8. Jarno Trulli

Much was expected of Jarno Trulli when he made his Formula 1 debut in 1997 by those who knew his speed and skill in karting where he had claimed the Italian, European and World Championship titles.

Joining the top echelon having also won the German F3 title in his first full-time season of open-wheel racing, Trulli debuted with Minardi before being poached to Prost midway through 1997 to substitute for the injured Olivier Panis. He led half of the Austrian Grand Prix and looked on course to win until his engine let go. A star was born.

In a career that incredibly spanned a further 240 Grands Prix, the mercurial Italian would rarely live up to that same promise. Stints with Prost and Jordan – both teams on the wane – yielded more frustration than joy, and he moved to Renault in 2002 in an effort to revive his flagging career. It was a further two frustrating years before he finally broke through to claim what would be his sole Grand Prix victory in 2004 with a superb performance on the streets of Monaco.

Yet his form just as rapidly deserted him and he found out that Renault would not renew his contract beyond the end of the season. No results of note followed for the rest of the season, and he jumped ship to his new employers, Toyota, before the year was out.

Five seasons spent with the Japanese team produced more of the same mixed bag of blindingly quick and utterly anonymous performances before the team finally pulled the pin at the end of 2009 after eight extremely expensive and ultimately winless years in Formula 1.

Trulli could have quietly disappeared to tend to his growing winery, but instead threw his lot in with the hastily-formed Team Lotus outfit for 2010 where his considerable experience was touted as an asset for such a new team. What a shock it must have been to find himself in a team mired near the back of the field, and a demotivated Trulli found himself resolutely unable to transcend the performances of the car.

It didn’t get any better in 2011, and he complained endlessly about the car’s power steering to anyone who would listen. It was beyond anyone’s belief that he was re-signed for a third season, but eventually sanity – and the huge sponsorship dollars from Vitaly Petrov’s backers – prevailed to finally bring down the curtain on a truly tragic final act.

Jarno Trulli, 2011 Abu Dhabi Grand Prix

Jarno Trulli dragged out his Grand Prix career to over 250 races thanks to two seasons with F1 newcomers Team Lotus.

7. Philippe Alliot

A well-to-do French driver whose entire stint in F1 was almost exclusively spent with mid-grid French-run or supported outfits, Philippe started competitive motor racing only once he had finished his national service, and it took him several seasons apiece to graduate through the ranks of karting, Formula  Renault and Formula 3.

His Formula 1 debut came at the rather late age of 30 with the hapless Skoal Bandit RAM outfit, with whom he spent two underwhelming seasons and finished just four races.

It was Jacques Laffite’s career-ending accident in mid-1986 that saw Philippe join Ligier, picking up a point before signing full-time with the new Larrousse concern in 1987. He stayed there for three seasons, proving decidedly erratic, discourteous when being lapped, and capable of some truly enormous accidents. Things didn’t improve with another stint at Ligier in 1990.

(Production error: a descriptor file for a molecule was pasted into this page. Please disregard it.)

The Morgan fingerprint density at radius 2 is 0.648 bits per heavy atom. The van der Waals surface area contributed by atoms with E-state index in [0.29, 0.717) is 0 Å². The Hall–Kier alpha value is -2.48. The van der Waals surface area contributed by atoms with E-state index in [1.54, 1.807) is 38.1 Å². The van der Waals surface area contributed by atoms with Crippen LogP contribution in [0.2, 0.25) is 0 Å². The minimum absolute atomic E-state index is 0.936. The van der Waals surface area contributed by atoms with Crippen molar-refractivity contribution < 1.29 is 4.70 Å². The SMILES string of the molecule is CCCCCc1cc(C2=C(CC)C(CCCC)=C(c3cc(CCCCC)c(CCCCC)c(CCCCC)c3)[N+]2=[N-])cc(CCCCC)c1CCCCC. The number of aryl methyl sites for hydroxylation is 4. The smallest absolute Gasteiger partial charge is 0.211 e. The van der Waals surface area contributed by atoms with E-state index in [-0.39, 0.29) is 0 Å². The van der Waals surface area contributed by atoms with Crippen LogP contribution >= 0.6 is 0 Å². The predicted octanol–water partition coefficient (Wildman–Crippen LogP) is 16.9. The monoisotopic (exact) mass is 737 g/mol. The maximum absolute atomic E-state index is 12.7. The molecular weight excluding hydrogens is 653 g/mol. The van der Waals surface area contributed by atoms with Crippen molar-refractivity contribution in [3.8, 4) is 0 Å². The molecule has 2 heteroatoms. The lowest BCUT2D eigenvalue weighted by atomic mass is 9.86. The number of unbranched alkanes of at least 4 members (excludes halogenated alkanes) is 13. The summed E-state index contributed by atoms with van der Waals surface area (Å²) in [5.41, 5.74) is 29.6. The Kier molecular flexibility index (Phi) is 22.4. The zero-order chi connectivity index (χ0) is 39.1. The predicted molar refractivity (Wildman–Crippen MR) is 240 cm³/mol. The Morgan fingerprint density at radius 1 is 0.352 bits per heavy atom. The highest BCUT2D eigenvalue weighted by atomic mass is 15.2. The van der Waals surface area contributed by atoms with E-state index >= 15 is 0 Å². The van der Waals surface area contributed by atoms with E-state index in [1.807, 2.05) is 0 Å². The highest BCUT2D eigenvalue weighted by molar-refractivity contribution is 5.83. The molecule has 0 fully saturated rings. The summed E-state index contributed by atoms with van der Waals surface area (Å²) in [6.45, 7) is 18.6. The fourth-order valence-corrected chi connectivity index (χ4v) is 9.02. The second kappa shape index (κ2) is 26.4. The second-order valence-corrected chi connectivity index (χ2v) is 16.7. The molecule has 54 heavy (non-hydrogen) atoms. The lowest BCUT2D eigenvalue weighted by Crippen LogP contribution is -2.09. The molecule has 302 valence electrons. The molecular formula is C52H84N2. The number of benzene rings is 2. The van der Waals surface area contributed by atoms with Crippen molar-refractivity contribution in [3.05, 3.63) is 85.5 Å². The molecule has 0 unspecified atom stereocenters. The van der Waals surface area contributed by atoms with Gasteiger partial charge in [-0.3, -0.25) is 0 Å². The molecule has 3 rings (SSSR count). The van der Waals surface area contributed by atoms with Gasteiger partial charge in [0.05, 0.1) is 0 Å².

A period spent sports car racing saw Philippe return to F1 in 1993, again with Larrousse, before he became Peugeot’s test driver with McLaren in 1994, subbing for the banned Mika Häkkinen at the Hungarian Grand Prix a few weeks after his 41st birthday. He competed in one more race – he was loaned out to the cash-strapped Larrousse concern and looked likely to continue with the outfit into 1995 before it collapsed during the off-season.

Finally realising that his best days were well behind him, Philippe quit dying his grey hairs and left F1 for good.

Philippe Alliot, 1994 Hungarian Grand Prix

Peugeot connections landed Philippe Alliot a belated 41st birthday present in the form of a one-off drive at the 1994 Hungarian Grand Prix in place of the suspended Mika Häkkinen. He retired after 21 laps.

6. Rubens Barrichello

With a record-topping 323 Grand Prix starts to his name, Rubens Barrichello’s Formula 1 career has been a testament of the Brazilian’s endurance. He joined the sport with Jordan in 1993 as a shy 20-year-old winner of the 1992 British F3 title, staying with the team four four seasons before joining the brand new Stewart outfit in 1997.

The coveted maiden Grand Prix win never came in three seasons with the team, and so he jumped ship to Ferrari as Michael Schumacher’s number-two, where the breakthrough victory finally came at his 123rd attempt at the Hockenheimring. Five further seasons were spent with the Scuderia, largely as Schumacher’s whipping boy, before Barrichello decided he’d had enough living in the German’s shadow and joined Honda’s works team for 2006.

Overshadowed by teammate Jenson Button in all three seasons – with 2007-8 being blighted by two of the worst cars designs to possibly grace an F1 grid – Barrichello could have quietly exited the sport, but he stayed on in the wake of Honda’s withdrawal while team principal Ross Brawn salvaged a rescue deal for the team.